The man in the picture
It is hard to blurb this book. On the one hand it is about Vesuvius and volcanic explosions and disasters both natural and man-made. But it is also a book about the origins of the earth, of the universe, and about how precarious our existence is. How so much of what we are today is dependent on natural events a thousand years ago, or a millennia ago, or so long ago that it is almost pointless to count the time because it is so difficult to grasp those sort of numbers.
First things first, this is an awesome show. Awesome! Anyone who says different is just plain wrong!
When I first started watching Spartacus : Blood and Sand I have to say that I wasn’t overly impressed. Obviously influenced by the style and look of 300 it seemed to be a show that existed only to show glossy violence and sex. And boy did it ever show that. But after the first few episodes it developed into a very enjoyable, almost addictive, show. But then its star was diagnosed with non-Hodgkin lymphoma and so film making was delayed as he underwent treatment. And so instead of a second season we got a prequel. Spartacus : gods of the arena. Don’t be fooled by that name in the title, this has no Spartacus as all, instead it tells the story of how John Hannah’s Lentulus Batiatus comes to run the family ludus, and how Crixus becomes a gladiator.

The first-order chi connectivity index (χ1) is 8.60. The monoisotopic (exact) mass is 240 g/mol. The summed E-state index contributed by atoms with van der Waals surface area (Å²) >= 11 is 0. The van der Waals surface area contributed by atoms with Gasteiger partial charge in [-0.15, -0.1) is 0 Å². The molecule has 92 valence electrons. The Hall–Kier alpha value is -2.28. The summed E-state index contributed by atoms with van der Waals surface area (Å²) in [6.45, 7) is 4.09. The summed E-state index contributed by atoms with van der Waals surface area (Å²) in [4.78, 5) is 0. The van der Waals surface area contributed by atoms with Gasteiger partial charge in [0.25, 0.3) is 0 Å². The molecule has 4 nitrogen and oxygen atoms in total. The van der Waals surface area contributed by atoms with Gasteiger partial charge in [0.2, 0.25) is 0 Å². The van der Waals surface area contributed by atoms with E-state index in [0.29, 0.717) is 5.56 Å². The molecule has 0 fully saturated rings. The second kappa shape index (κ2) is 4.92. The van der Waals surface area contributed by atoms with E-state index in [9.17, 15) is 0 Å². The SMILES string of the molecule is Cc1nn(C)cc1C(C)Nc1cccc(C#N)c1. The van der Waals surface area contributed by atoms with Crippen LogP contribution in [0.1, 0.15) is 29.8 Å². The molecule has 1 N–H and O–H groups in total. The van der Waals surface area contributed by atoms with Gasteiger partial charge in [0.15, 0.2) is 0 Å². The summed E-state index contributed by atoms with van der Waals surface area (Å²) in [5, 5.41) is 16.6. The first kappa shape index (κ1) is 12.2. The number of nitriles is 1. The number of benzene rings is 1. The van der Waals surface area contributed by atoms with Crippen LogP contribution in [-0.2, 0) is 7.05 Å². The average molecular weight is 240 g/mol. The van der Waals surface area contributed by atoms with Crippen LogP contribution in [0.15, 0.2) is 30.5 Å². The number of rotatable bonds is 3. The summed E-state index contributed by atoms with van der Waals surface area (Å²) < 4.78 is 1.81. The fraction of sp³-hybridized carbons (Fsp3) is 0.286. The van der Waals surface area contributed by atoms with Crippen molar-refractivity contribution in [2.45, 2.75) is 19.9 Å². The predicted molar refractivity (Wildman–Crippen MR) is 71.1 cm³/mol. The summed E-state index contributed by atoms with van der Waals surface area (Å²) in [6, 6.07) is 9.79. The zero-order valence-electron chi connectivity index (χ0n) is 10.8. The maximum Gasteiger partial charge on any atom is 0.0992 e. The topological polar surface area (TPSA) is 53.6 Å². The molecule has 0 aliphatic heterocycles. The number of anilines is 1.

by Gail Carriger
If you haven’t yet read Soulless and Changeless then I am afraid that this review will contain spoilers for those two books. Always the way with reviewing books in a series.
I’ve just realised that I’ve never really mentioned the covers in my review of these books, but just take a second to take a proper look at them. Aren’t they wonderful! I’m not sure if that is exactly how I picture Alexia, she always seems, how would she put it, more substantial than the model on the cover, but the are so very appropriate. And just look at that othnithopter over Paris. Oops, spoilers, because yes, Alexia heads to France and then on to Italy. How exciting.